But at its September board meeting, the authority said the lack of appropriation would cause it to delay work on laying its first track, a high-voltage electrical system and installing a complex signaling system to control trains.

The current plan would start train operations by 2030, but officials working on the project say privately that it appears difficult, if not impossible, to meet that timetable.

Costs for California's high-speed rail project climb ...

09-02-2022 · The California High-Speed Rail Authority’s biennial business plan, released Tuesday, Feb. 8, 2022, shows the estimated cost of the project rising by about billion, compared to the 2020 plan ...

09-02-2022

By KATHLEEN RONAYNE | The Associated Press

SACRAMENTO  — Another billion has been added to the cost of California’s ambitious but long delayed high-speed rail line, according to estimates released Tuesday that show it could take 5 billion to finish the route from San Francisco to Los Angeles.

The figures were included in the California High Speed Rail Authority’s latest biennial business plan. The increases are partly due to commitments aimed at minimizing community disruption, such as distancing the train from the Cesar E. Chavez National Monument in the Central Valley and tunneling tracks near the Burbank airport, project officials said.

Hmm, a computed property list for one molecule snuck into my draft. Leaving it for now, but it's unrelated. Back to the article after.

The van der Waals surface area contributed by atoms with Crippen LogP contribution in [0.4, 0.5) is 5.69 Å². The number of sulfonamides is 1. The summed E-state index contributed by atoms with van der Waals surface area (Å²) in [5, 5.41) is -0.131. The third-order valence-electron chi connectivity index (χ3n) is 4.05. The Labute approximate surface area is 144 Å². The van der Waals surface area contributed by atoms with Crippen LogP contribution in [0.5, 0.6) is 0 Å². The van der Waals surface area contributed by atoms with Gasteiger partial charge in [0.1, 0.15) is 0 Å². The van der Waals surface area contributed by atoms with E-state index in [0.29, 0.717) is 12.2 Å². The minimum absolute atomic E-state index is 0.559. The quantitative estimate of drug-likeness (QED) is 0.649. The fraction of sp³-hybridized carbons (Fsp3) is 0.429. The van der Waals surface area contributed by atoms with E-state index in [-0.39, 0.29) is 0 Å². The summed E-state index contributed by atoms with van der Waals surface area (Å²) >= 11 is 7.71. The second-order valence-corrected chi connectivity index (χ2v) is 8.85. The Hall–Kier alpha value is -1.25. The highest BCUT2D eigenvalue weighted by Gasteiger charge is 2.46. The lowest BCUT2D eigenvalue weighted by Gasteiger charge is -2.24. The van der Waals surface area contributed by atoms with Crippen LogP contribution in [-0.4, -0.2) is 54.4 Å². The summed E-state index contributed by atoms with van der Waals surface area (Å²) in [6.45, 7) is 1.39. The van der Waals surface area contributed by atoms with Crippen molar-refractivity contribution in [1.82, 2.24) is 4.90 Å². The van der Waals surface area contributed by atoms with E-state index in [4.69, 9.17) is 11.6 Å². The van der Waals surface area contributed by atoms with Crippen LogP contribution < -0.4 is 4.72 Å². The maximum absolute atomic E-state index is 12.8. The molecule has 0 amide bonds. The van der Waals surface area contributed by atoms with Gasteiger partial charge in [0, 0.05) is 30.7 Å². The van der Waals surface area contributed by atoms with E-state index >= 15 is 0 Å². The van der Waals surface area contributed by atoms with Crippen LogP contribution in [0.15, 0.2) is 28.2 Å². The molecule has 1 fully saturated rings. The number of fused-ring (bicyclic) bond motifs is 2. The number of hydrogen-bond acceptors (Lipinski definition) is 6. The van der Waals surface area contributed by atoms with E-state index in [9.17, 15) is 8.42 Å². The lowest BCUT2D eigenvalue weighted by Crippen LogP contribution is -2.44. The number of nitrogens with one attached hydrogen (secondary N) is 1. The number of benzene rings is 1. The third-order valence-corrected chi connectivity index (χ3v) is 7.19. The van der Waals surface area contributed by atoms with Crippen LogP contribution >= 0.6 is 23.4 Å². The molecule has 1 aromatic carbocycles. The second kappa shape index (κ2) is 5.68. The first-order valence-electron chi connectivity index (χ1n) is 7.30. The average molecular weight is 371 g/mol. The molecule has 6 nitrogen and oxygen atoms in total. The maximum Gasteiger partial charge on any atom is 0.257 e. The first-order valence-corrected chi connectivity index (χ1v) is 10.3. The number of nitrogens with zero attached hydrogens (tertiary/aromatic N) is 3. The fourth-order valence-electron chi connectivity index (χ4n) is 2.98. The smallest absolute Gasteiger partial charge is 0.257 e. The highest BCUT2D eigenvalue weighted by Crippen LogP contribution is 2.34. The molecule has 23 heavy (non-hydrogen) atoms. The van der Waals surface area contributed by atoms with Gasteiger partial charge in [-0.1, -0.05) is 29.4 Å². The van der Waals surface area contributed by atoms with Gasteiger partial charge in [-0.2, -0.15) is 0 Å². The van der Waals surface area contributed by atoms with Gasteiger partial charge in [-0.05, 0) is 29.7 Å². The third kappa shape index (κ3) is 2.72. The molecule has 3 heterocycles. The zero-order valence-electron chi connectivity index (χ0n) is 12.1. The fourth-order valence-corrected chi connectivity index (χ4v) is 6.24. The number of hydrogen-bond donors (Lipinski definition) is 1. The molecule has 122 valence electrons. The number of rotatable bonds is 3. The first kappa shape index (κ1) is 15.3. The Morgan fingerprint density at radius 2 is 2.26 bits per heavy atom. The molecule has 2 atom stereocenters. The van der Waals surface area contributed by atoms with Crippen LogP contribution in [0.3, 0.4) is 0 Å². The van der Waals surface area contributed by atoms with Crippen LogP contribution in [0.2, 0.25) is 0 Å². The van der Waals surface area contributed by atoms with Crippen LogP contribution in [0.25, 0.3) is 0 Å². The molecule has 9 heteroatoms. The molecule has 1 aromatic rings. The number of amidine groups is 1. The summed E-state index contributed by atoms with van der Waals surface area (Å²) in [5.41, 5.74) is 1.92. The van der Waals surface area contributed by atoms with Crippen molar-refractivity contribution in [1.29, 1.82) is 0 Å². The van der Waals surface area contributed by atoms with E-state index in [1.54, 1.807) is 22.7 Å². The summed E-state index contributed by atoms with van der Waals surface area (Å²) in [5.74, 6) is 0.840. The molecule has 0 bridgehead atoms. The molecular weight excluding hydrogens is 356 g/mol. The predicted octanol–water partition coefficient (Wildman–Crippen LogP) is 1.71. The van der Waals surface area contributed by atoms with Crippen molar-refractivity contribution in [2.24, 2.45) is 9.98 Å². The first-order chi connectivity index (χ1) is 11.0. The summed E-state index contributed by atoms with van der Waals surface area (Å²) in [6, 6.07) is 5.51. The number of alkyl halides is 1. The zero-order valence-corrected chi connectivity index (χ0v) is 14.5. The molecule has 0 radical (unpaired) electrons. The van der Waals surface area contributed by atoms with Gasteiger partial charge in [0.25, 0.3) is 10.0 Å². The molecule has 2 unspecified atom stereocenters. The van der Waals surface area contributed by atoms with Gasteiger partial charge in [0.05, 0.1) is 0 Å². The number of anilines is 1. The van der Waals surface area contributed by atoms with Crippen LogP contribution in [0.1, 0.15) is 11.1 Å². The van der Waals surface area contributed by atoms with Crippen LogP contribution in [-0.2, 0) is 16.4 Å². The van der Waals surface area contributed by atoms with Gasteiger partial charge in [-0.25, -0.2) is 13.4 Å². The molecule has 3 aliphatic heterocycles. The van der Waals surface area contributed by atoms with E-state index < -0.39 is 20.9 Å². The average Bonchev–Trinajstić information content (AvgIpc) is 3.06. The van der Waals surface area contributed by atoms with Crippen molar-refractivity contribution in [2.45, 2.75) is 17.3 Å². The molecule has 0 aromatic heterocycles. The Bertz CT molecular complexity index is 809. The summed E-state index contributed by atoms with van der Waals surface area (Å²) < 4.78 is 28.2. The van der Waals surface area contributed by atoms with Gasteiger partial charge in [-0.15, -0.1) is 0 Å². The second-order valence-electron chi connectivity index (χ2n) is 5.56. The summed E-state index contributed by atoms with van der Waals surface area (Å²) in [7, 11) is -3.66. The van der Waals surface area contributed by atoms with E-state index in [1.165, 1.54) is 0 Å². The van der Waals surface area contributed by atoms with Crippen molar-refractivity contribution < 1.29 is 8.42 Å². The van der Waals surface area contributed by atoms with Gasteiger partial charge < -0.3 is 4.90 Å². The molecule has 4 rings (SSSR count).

The project’s price tag has steadily risen since voters first approved nearly billion in bond money for it in 2008, when the total cost was pegged at billion. In the years since, the costs have kept climbing amid struggles to obtain the necessary land and other delays. Today, the rail authority is far short of the money it needs to complete the full project.

The first part of the line will run through the Central Valley; construction is underway on a 119-mile segment where the trains will first be tested before the track is extended to take passengers from Merced to Bakersfield. No track has yet been laid, but the authority has obtained 90% of the land parcels it needs for the first segment and more than half the full 500-mile (804-kilometer) route is now environmentally cleared, according to the business plan.